Could cutting asparagus from your diet stop the spread of cancer?


Future cancer treatments may come with a specific dietary recommendation — eat less asparagus, potatoes and seafood.

All are among foods with high levels of asparagine, an amino acid researchers suggest is associated with spreading cancer.

A study of lab mice found lowering levels of asparagine "dramatically" reduced the spread of triple-negative breast cancer. The researchers, who published their work Wednesday in the journal Nature, used a number of methods to reduce asparagine levels in the mice, including changes to their diets.

Cancer spread more when the mice were given asparagine-rich foods, which include dairy, beef, poultry, eggs, nuts, seeds and whole grains, among others. Fruits and vegetables contain low levels of asparagine.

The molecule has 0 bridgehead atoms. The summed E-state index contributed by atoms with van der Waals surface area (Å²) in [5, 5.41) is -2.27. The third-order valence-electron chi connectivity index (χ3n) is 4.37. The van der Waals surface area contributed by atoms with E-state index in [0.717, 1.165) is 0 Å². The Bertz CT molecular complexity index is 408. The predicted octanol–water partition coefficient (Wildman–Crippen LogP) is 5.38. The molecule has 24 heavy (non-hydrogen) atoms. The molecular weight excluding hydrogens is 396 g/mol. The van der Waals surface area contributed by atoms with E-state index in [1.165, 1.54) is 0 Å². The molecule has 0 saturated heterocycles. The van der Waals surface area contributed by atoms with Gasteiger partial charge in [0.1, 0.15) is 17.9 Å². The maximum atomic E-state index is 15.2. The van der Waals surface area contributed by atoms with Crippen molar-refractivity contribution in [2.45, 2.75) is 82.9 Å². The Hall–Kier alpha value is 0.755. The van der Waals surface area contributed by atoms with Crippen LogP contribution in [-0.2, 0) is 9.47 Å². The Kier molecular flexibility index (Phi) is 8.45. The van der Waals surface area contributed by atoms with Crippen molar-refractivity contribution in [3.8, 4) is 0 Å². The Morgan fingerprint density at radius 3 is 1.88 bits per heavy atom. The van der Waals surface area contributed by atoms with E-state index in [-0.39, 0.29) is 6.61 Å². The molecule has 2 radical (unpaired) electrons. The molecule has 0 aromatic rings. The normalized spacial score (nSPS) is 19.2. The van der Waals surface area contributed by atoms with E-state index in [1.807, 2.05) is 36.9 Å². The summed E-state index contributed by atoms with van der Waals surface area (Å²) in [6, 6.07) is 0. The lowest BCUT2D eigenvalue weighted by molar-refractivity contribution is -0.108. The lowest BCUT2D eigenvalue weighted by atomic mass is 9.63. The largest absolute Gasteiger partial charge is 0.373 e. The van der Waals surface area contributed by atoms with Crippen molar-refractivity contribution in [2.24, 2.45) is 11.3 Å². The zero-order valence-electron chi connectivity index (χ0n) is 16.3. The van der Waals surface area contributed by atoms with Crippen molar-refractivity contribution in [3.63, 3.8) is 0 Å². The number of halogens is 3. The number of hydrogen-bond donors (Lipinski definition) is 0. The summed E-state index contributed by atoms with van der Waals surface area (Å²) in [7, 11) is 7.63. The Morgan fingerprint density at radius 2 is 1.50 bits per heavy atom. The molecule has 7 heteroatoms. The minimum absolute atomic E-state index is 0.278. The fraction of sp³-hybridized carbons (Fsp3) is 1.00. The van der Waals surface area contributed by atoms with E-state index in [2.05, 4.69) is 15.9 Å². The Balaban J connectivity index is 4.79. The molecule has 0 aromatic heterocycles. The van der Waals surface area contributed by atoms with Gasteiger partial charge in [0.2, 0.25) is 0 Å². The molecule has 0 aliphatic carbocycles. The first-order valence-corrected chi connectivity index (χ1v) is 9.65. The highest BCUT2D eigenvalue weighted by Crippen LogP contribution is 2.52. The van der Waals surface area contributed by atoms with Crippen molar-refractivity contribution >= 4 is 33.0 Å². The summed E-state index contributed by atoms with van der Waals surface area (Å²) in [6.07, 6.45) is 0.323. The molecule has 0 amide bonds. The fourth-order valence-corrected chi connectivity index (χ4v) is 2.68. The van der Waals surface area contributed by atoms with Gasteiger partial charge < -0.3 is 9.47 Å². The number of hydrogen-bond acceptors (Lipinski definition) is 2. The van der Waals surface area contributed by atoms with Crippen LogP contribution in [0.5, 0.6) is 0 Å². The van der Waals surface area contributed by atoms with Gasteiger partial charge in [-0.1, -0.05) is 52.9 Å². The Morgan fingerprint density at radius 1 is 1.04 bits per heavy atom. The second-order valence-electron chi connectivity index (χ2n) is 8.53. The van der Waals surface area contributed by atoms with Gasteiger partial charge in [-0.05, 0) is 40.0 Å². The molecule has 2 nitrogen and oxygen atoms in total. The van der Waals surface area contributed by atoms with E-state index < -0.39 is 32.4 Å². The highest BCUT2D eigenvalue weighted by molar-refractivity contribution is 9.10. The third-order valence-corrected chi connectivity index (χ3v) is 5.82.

Cedars-Sinai Hospital's Simon Knott, an author on the study, said the research adds to mounting evidence a person's diet "can influence the course of the disease." He said should the same finding be made in humans, curbing asparagine intake could assist with cancer treatment, and not just in breast cancer.

Researchers have laid out a two-pronged approach moving forward: Discover if a low-asparagine diet reduces asparagine levels in healthy patients, then test the method in cancer patients.

"The study results are extremely suggestive that changes in diet might impact both how an individual responds to primary therapy and their chances of lethal disease spreading later in life," said study senior author Gregory J. Hannon, director of Britain's Cancer Research UK Cambridge Institute at the University of Cambridge.